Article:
On June 30, 2013, the Granite Mountain Hotshots answered the call to fight the Yarnell Hill Fire that was threatening the surrounding communities. When changing winds advanced the fire unexpectedly toward their position, 19 courageous firefighters lost their lives that day. This trail features memorials for each of the Hotshots, an observation area overlooking the site of the fire, a tribute wall, and a memorial at the fatality site. The trail is well-maintained and thoughtfully designed, providing a solemn experience you won’t soon forget.
The Granite Mountain Hotshots Memorial Park is right off of the highway and features memorial plaques for each Hotshot and a bronze statue, so it’s worth a stop even for those not looking to hike. A ranger should be on site to answer any questions, and (clean) portable toilets are available. Grab a paper map before heading down the trail so you can see where each memorial is and track your progress along the way.
From the parking area, you’ll head up a flight of stairs to begin the trail. It’s a well-maintained, moderate trail with plenty of switchbacks as you make your way up the mountain. Every 600 feet or so, there’s a plaque memorializing one of the Hotshots.
We stopped to read each one and look at the mementos left behind, so even though you’re going uphill, there are plenty of stops and switchbacks to break it up.
We asked the ranger if there was any shade along the way, and he told us there wasn’t, but in reality there are five resting places with benches and shade.
Each provides a decent view.
After about two miles, the trail begins to flatten out as it passes the last of the memorial plaques and heads over to the observation area.
Observation Deck and Tribute Wall
The Hotshots Trail ends at an observation deck with signs describing the Yarnell Hill Fire events leading up to the tragedy. From there, you can see the fatality site 400 feet below you and the town of Yarnell to the east.
Firefighters come from all over the world to pay tribute to the Granite Mountain Hotshots and leave mementos on the tribute wall.
Some less respectful people also added unrelated stickers, but we felt it was inappropriate to leave anything that was not a tribute to the fallen Hotshots.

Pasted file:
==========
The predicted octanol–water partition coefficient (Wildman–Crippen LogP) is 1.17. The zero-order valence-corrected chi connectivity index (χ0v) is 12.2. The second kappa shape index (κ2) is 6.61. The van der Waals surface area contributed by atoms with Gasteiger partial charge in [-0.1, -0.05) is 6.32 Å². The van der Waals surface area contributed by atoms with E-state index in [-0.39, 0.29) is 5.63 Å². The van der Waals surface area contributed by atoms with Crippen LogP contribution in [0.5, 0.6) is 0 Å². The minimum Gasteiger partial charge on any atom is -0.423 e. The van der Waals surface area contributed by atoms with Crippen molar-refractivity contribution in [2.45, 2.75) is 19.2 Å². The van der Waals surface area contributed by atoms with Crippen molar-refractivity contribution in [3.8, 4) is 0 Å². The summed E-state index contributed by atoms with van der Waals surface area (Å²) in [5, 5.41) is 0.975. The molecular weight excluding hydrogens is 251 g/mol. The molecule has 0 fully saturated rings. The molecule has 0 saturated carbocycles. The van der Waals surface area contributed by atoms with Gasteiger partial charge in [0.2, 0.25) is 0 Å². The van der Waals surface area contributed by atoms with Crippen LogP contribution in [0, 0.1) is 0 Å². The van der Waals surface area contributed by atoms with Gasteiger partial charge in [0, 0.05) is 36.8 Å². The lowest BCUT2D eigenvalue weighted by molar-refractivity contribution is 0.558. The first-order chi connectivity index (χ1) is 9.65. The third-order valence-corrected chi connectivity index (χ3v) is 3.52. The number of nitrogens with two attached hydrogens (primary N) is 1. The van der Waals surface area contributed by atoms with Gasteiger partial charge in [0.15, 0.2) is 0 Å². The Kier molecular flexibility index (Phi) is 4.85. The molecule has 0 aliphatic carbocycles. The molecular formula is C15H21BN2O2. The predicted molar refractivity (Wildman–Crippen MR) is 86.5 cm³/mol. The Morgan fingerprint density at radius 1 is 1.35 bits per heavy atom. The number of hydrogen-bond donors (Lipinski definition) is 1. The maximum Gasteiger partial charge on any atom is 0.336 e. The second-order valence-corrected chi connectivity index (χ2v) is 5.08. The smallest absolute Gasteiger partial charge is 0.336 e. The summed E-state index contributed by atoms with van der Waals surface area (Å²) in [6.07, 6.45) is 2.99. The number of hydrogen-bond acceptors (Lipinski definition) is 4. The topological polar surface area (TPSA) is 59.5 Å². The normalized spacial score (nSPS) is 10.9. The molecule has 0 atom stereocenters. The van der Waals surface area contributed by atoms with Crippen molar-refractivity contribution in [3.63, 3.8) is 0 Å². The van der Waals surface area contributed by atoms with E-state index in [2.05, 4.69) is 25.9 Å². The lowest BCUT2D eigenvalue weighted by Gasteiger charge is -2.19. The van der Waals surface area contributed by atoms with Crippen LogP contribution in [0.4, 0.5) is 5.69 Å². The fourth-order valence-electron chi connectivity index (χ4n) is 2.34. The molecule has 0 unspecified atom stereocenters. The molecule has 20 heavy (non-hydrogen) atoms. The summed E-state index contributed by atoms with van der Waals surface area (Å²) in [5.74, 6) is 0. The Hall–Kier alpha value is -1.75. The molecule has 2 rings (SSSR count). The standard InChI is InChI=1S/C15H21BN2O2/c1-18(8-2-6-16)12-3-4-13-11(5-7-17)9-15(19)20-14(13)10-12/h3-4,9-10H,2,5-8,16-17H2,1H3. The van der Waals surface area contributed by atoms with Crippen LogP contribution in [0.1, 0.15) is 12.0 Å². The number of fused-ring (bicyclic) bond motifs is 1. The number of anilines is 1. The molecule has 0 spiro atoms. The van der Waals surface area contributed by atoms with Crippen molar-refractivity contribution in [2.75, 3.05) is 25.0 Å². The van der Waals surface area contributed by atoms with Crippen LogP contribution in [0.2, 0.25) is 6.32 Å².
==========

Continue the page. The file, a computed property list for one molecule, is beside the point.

From here, you have the option to hike down the Journey Trail to the fatality site. This route roughly follows the final journey the Granite Mountain Hotshots took before losing their lives in the fire. It’s definitely a somber experience and well worth your effort.
The Journey Trail leads to a memorial that consists of 19 gabions, one for each Hotshot, connected together with chains. The place where each Hotshot fell is marked with a cross bearing his name. This is hallowed ground, and as such, you should remain outside the circle and keep your activities respectful.
A little bit farther off, you can visit a flag that remains at half mast.
Gone, but Not Forgotten
The whole experience on this trail is very moving, and you can tell a lot of effort has been put into maintaining this site and making it into a worthy memorial for these 19 men.
I left with great appreciation for the sacrifices made by the Granite Mountain Hotshots and those made by other first responders and their families every day.
Map & Directions
Location Granite Mountain Hotshots Memorial State Park, Yarnell, Arizona
From Wickenburg, Take Highway 60 west to Highway 89 north. On highway 89, there will be a sign marking the left turn for the Granite Mountain Hotshots Memorial. This short connector road takes you to the southbound lanes where you will re-enter the highway and follow it to the memorial parking area on the right. There are signs all along the way, so you won’t miss it. Be aware parking is limited.
Trailhead Facilities Portable toilets
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